A few years ago I switched from CVS (ugh) to Subversion. I’ve been largely happy with it. (As recently as last summer I had no plans to switch.)
I use version control just for me: I’m not collaborating on a source code level with other people.
I have two machines: a desktop, my main development machine; and a laptop, where I like to work sometimes or where I work when on the road.
(The benefits of version control for the solo developer, even one using just one machine, are well-known and I won’t rehash them.)
How I work
When I feel like working on my laptop, I make sure everything is committed on my desktop, then do an update or pull to get my laptop up-to-date. Then I work on my laptop for a while, then commit back to the desktop.
A little over a month ago I switched to Git for my fastest-moving project. There’s a lot to like about Git.
But what I don’t like is that it’s more work for me than Subversion.
When I’m finished working on my laptop and I commit my changes, they’re not available on my desktop. I have to take the extra step of pushing the changes.
And then, back at my desktop, I have to figure out how to update the working copy to reflect the changes from my laptop. Which for some reason I have to figure out anew every time: I can’t remember it and I haven’t made a note of it. (Because, every time, I’m dumbly convinced that this time I’ve remembered it.)
To make matters worse, I’m really not sure if I’m doing it right. And uncertainty regarding your version control system is a bad, bad, evil thing.
I fully admit that this stuff is figure-out-able, and I suspect that any Git users reading this are wondering if I’m bright enough to be a software developer, or even to tie my shoes reliably.
But it is, still, verifiably more work. That’s just the nature of distributed version control in cases like this.
My philosophy is that programmers should spend most of their time in their text editor. It’s where you write code.
You have to spend time compiling and building, of course. Looking at the bug tracker. Gathering feedback. Designing. Debugging. Thinking. Testing. And you have to spend some time with version control.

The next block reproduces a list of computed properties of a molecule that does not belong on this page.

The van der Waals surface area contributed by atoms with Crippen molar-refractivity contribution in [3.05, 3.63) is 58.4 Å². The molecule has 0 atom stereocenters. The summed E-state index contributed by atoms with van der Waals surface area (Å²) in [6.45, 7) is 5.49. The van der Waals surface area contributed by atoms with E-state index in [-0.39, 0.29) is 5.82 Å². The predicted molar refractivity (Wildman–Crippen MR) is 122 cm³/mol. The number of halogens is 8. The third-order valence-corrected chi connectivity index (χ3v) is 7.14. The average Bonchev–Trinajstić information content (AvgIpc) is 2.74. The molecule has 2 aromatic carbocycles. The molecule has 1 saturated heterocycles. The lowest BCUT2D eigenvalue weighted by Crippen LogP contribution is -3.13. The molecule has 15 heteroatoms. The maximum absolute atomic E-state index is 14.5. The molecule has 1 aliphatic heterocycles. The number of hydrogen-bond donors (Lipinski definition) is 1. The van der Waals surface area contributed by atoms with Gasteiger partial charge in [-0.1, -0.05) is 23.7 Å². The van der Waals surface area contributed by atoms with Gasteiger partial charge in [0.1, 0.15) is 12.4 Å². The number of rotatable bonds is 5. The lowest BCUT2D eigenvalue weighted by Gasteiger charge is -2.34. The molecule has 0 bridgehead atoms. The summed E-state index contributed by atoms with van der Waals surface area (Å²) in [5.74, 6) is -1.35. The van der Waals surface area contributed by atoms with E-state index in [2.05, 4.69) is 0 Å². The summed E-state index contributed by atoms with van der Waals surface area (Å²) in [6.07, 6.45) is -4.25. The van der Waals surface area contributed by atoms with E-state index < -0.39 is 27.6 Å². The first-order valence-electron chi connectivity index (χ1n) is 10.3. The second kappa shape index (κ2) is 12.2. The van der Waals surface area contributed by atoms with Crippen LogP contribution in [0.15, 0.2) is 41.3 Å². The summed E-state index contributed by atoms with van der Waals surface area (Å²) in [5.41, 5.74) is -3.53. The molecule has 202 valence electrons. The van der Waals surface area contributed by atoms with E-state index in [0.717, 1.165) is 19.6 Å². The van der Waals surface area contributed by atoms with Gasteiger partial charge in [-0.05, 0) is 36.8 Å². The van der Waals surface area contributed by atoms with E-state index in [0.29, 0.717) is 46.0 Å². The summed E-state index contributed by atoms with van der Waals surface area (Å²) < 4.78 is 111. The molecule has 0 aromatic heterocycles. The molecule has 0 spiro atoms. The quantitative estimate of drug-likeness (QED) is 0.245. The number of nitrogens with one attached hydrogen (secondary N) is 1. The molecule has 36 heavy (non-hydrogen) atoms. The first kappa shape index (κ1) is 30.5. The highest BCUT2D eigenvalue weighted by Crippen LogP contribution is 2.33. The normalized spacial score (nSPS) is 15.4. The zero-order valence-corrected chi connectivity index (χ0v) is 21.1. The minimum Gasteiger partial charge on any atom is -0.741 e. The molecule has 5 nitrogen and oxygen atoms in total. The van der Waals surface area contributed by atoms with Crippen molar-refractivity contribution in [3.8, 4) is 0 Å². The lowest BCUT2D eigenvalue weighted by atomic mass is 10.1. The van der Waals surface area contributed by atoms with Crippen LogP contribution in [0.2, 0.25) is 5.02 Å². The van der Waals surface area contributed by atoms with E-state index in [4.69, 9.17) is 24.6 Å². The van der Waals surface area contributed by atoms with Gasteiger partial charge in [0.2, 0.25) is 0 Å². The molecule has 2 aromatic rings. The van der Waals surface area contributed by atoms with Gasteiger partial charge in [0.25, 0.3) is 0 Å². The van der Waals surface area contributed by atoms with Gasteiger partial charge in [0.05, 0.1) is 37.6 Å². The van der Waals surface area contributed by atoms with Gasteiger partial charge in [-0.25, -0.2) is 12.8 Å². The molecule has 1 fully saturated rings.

But you’ve got to write code, mostly. Everything else is marginal. Important, but not the central activity.
People talk about how wonderful are features like re-writing history — and I read that stuff and think, “Wow, Git’s really cool and powerful.” But then I know it could suck me in and take away time from real work. It’s already more work — for me — than when using Subversion.
Ideally, my version control system does two things:
Makes it easy to use two different machines.
Saves my bacon.
Bacon-saving is, obviously, the most important of the two, but it’s a rare thing. In day-to-day use, using it to sync two machines is the far more common use.
Something simple and easy-to-use that did both would be great. As fun as it is, I don’t really want to let myself futz with my version control system: I want to write code.
(I don’t want to build my own PC, either. Or endlessly tweak a Linux installation. Or comparison-shop for subwoofers. Or use Office.)
My problem with Subversion
When I leave the house with my laptop and want to do some work, I can’t get to my Subversion repository, since it’s at home on my desktop.
So that leaves me coding without a net. Which I hate.
It hasn’t cost me any bacon yet, but I worry about bacon loss — which is just plain not a good feeling.
I might try out Bazaar. I did some reading about it, and apparently it can be used, Subversion-like, with a central repository. In that configuration it doesn’t work like a distributed version control system.
But it also has bind and unbind commands, which would allow me to go local when I’m traveling with my laptop, then go centralized when I get back home.
If I switch one project over to Bazaar, I’ll still be using Git and Subversion on others.
It may be that I’ll figure out a good Git workflow that works for me. There are things Git does better than Subversion, after all. (They just haven’t become important to me yet.)
Or I’ll just go back to Subversion, but use Git when traveling (and check back into Subversion on return). Or maybe Bazaar is really the system I’ve been waiting for, and I’ll love it.
I don’t know. Still looking.